The BoE probably lost a little bit of credibility through the crisis. But it depends what direction you’re coming from. We had never imagined in 2006 we would get policies like quantitative easing, and if you were an old school monetarist you would be horrified by what they’ve done. But markets probably thought they [central bankers] were doing the only thing they could do at the time.

Now with Mark Carney as governor – he’s what I would call a rock n’ roll central banker. He likes the headlines but at the end of the day he’ll follow what the Fed does. When he came over he did forward guidance because the Fed were doing it, and he dropped it very quickly when the Fed dropped it. I think they’ll wait for the Fed to raise rates and they’ll do it shortly thereafter. What’s your outlook in China?

Jackson: Let’s deal with the long term first. I believe five years price targets for the FTSE A50 will be 17,000 and that index is between 9,000 and 10,000 at the moment so that gives a good, chunky rate of return over five years.

But over the short term the credibility has been shot by the government’s reaction to the stock market collapse. It will take a while for confidence to come back and for investors to want to buy in to the market. Obviously you have some taking advantage of cheaper prices but everyone is taking on bigger risk premiums in Chinese equities due to the lack of policy credibility. I think they [the government] should have just let the market find its level. But they didn’t want the market to be falling. It had gone up massively in the run up to that. All those frantic attempts to control the market have made things worse in the eyes of overseas investors and Chinese investors are now a bit wary. However, the medium term potential is actually pretty good. The European Central Bank's QE is supposed to last until next year. Do you think it will have the desired effect before it expires?

Jackson: I think the programme is too big. It was clearly not sized for the market they were buying in so they ran into problems with creating liquidity in certain parts of the market. This is why, at the last meeting, they changed the rules as to how much how much of any country’s debt they were allowed to buy as the programme was too big and they had been running up against the buffers. If they extended it and bought more, they would create a bigger problem.

It’s not that long ago you had ten year bund yields at 5 basispoints and all of a sudden, investors revolted against that. Investors pushed back and yields went back up.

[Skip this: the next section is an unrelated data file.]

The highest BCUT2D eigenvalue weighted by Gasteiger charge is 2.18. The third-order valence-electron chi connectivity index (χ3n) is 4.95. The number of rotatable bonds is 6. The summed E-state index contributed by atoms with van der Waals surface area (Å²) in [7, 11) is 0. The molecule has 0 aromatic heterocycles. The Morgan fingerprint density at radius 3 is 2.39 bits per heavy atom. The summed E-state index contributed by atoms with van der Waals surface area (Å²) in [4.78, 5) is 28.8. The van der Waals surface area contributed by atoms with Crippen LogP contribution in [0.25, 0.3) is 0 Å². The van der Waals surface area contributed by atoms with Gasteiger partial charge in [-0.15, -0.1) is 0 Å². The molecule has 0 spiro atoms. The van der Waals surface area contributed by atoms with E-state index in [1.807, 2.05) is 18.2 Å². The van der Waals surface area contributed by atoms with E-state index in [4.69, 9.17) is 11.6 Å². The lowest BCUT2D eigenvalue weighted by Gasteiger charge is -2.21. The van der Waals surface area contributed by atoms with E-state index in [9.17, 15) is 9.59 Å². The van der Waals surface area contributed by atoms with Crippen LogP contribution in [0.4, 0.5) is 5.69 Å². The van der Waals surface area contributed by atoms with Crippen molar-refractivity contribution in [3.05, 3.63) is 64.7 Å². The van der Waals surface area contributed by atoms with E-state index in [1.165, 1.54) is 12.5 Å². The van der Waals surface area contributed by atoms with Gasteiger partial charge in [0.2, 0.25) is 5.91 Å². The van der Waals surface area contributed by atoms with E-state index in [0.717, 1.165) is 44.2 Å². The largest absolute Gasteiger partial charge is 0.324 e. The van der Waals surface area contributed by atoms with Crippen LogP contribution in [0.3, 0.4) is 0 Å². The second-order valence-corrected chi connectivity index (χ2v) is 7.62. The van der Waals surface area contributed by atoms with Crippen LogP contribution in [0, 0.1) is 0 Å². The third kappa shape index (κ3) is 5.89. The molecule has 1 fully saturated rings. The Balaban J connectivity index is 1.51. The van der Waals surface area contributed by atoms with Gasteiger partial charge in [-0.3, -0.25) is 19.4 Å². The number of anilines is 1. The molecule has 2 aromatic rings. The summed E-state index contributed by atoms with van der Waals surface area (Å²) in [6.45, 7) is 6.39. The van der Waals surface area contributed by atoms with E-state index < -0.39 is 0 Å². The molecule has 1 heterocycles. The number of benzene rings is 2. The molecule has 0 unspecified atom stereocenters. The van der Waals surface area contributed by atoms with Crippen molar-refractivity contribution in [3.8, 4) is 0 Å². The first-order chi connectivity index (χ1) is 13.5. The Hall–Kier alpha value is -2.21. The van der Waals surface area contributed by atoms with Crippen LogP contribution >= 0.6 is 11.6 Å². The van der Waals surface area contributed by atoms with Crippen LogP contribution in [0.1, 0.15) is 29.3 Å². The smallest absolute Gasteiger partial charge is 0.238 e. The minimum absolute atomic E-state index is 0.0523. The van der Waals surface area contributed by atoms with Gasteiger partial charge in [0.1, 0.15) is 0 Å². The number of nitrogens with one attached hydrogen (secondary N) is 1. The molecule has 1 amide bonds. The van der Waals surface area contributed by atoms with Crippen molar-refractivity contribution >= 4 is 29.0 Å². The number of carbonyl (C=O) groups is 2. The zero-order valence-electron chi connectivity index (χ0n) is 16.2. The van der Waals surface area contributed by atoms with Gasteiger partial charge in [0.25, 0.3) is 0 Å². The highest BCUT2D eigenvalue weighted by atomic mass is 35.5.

What they could do, if it’s not working, they might go longer than September next year. But for me the Eurozone economy is doing relatively well at the moment and has accelerated quite nicely. It’s not just Germany driving that growth, smaller economies are doing well too - Spain and Ireland are very much at the forefront and there’s a better balance throughout the region. We tend to assume that there will never be any growth in Europe but we are getting decent growth and I suspect that comes partly from pushing own the euro and confidence is coming back. Demand for loans started to increase in 2014 and the ECB got lucky launching QE at that time – that means its programme has an impact but only via a weaker exchange rate and not via pushing supply of credit into an economy where demand for credit is rising. With the anti-austerity programme voted back into power over the weekend in Greece, could that threaten Europe’s growth and stability?

Jackson: Frankly, I think [the Syriza party] it’s a better alternative and is almost a sign of stability. There was a series of negotiations that took place and didn’t go where it was expected to go, but it was finalised in Parliament. At least now they can just get on with it. They have pretty much the same government, so maybe I’m being naïve but hopefully now they can go ahead and implement what’s been discussed over the last few months, instead of putting together a coalition and having that uncertainty hanging over the country.

Rachael Revesz joined in August 2013 as staff writer. Previously an investment reporter at Citywire, she has a background in writing content for retail financial advisors and has covered a wide range of subjects in finance. Revesz studied journalism at PMA Media, which has since merged with the Press Association. She also holds a B.A. in modern languages from Durham University, as well as CF1 and CF2 financial planning certificates from the CII.